Earlier this month, Colleen Quint traveled up to Lewiston to buy a growler of beer for a friend at Bear Bones Beer. She had on a vest bearing the logo of the Alfond Scholarship Foundation.

“The young guy pulling the beer has tats running up and down (his arms) … he’s got the cork thing in the ear,” Quint recalled.

As he poured, the bartender stopped for a moment and squinted at the tiny logo on Quint’s vest.

“Do you know anything about that program?” he asked.

Quint happens to be president and CEO of the foundation. For the last four years, it’s awarded a $500 college scholarship, no questions asked, to every child born in Maine.

“Yeah,” Quint replied to the tattooed beer guy. “I’m involved with that.”

“That is the best thing,” he said. “My daughter is 4 months old and we are so excited about that. And we’re telling all of the family she doesn’t need toys, she doesn’t need clothes. What she needs is her future.”

Pausing at the tap once again, he looked Quint in the eye and said, “It’s a really important thing you’re doing.”


Three years ago in this space, we celebrated the news that the Alfond Scholarship Foundation had taken its Harold Alfond College Challenge universal – meaning parents, rather than formally apply for a free $500 kickstarter grant for their newborn’s college fund, automatically had their child enrolled in the program simply upon registration of the baby’s birth.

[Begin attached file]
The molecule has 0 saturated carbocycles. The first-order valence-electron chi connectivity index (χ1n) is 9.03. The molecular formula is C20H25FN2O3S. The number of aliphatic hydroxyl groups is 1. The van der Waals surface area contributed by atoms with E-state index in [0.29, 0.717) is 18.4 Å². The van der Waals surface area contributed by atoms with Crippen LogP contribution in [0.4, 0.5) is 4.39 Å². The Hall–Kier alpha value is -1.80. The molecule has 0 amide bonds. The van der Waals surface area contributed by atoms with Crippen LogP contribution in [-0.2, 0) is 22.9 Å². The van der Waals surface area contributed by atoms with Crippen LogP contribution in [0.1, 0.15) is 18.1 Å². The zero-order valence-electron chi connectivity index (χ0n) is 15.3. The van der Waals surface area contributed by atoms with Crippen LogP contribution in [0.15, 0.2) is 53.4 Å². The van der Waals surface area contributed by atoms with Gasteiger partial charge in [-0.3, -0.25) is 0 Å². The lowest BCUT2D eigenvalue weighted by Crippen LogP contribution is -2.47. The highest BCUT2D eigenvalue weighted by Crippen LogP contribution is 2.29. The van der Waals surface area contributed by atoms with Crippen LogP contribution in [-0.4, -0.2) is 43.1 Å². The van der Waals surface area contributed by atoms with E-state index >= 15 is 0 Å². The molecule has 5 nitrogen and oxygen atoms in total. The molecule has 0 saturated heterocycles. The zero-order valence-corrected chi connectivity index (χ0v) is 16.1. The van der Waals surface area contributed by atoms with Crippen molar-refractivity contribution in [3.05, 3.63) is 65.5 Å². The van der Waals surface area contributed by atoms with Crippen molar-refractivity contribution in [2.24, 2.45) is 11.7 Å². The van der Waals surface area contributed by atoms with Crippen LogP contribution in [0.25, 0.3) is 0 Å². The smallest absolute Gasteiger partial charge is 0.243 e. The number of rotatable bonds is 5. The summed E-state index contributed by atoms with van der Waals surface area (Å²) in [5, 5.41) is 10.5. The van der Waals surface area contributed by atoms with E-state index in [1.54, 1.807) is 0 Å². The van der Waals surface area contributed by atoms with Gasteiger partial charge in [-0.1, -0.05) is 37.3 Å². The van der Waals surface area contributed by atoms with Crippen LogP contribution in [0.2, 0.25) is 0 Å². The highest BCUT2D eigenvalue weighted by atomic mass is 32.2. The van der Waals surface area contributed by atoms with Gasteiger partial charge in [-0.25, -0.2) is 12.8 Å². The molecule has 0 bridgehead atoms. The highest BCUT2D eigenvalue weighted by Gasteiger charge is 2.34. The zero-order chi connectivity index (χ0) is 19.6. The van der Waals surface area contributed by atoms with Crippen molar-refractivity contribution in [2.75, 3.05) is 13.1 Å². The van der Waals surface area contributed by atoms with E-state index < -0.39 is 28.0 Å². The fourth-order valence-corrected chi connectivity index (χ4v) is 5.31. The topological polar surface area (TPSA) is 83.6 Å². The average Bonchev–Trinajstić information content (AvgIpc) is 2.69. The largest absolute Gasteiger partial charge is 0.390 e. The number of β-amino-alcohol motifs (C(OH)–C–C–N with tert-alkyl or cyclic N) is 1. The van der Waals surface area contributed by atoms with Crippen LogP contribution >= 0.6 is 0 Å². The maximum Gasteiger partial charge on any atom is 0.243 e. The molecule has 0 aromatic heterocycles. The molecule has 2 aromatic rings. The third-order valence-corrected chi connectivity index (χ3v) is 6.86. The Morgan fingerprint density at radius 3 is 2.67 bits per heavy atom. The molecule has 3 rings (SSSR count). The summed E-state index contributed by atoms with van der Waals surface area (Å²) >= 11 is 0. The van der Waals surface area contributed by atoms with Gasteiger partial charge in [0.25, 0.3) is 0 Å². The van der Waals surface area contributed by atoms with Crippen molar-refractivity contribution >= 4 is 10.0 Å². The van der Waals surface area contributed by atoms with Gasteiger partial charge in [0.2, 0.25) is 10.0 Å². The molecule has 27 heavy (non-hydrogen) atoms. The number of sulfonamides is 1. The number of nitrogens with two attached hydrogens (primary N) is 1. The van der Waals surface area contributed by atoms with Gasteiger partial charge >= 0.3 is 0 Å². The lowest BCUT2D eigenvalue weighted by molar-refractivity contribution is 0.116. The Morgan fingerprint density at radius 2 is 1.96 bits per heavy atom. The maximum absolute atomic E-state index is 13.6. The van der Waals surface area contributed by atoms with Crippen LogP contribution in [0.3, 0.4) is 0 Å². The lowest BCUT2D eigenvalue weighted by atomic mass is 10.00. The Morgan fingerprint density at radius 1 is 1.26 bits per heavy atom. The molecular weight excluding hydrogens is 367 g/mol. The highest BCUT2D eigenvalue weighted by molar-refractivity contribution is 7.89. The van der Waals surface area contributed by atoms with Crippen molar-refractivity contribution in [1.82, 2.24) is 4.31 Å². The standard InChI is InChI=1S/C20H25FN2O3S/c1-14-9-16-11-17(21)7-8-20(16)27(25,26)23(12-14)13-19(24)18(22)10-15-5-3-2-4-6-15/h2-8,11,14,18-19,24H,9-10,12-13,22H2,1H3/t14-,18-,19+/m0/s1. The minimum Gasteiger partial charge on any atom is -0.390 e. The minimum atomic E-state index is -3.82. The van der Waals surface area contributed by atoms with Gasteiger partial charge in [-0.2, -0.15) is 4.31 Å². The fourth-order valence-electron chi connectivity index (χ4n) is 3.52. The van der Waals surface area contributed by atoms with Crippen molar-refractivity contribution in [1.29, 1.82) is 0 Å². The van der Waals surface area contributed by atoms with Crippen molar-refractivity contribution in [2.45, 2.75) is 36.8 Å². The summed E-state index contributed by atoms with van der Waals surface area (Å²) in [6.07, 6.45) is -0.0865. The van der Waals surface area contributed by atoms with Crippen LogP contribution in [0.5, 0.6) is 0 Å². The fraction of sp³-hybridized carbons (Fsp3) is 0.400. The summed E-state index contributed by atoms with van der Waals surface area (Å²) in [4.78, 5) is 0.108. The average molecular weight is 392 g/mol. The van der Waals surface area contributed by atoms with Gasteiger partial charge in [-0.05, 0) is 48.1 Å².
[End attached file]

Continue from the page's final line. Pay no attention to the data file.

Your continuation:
The money, which at current rates is expected to grow to between $2,000 and $2,400 by the time today’s newborn reaches 18, can be used to pay for any qualified higher education expense (as defined by the Internal Revenue Service) at any accredited postsecondary school in the United States. The recipient has until the age of 28 to use it, or it goes back to the foundation.

“Think of a family living in rural Maine in a trailer somewhere and the kid gets to be 17 years of age – and they’ve got 2,400 bucks in the bank for something. And they can’t do anything with it except to look for higher education,” said Greg Powell, president of the overarching Harold Alfond Foundation. “Having it there, year after year, for 18 years – the studies are proving that it will change the way parents feel about the future of their child.”

Let’s go to the numbers.

Since its founding as a pilot program in 2008 and the switch to automatic enrollment starting in 2013, more than 70,000 Maine children now have Alfond Scholarship Foundation college savings accounts in their own names.

Taken together, those funds now represent an investment of $35 million – and growing.

Add to that the matching funds being kicked in by parents, relatives, some employers and others and, as of the end of 2016, the total investment now exceeds $70 million.

Noted Powell with a knowing grin: “Harold Alfond loved matches.”

Indeed he did. The late Maine industrialist-turned-philanthropist’s legacy is deeply woven into the fabric of Maine’s higher education community, from large campus buildings adorned with his name right down to the toddlers, buoyed by an Alfond scholarship, who will one day walk those very hallways.

Until now, the scholarship program has centered its outreach on the website 500forbaby.org, which remains up and running to welcome the 12,000 or so infants born in Maine each year.

But the original recipients are now in second and third grades. Noted Quint: “We figure as kids get older, they’re not going to be interested in a website called ‘500forbaby.’ ”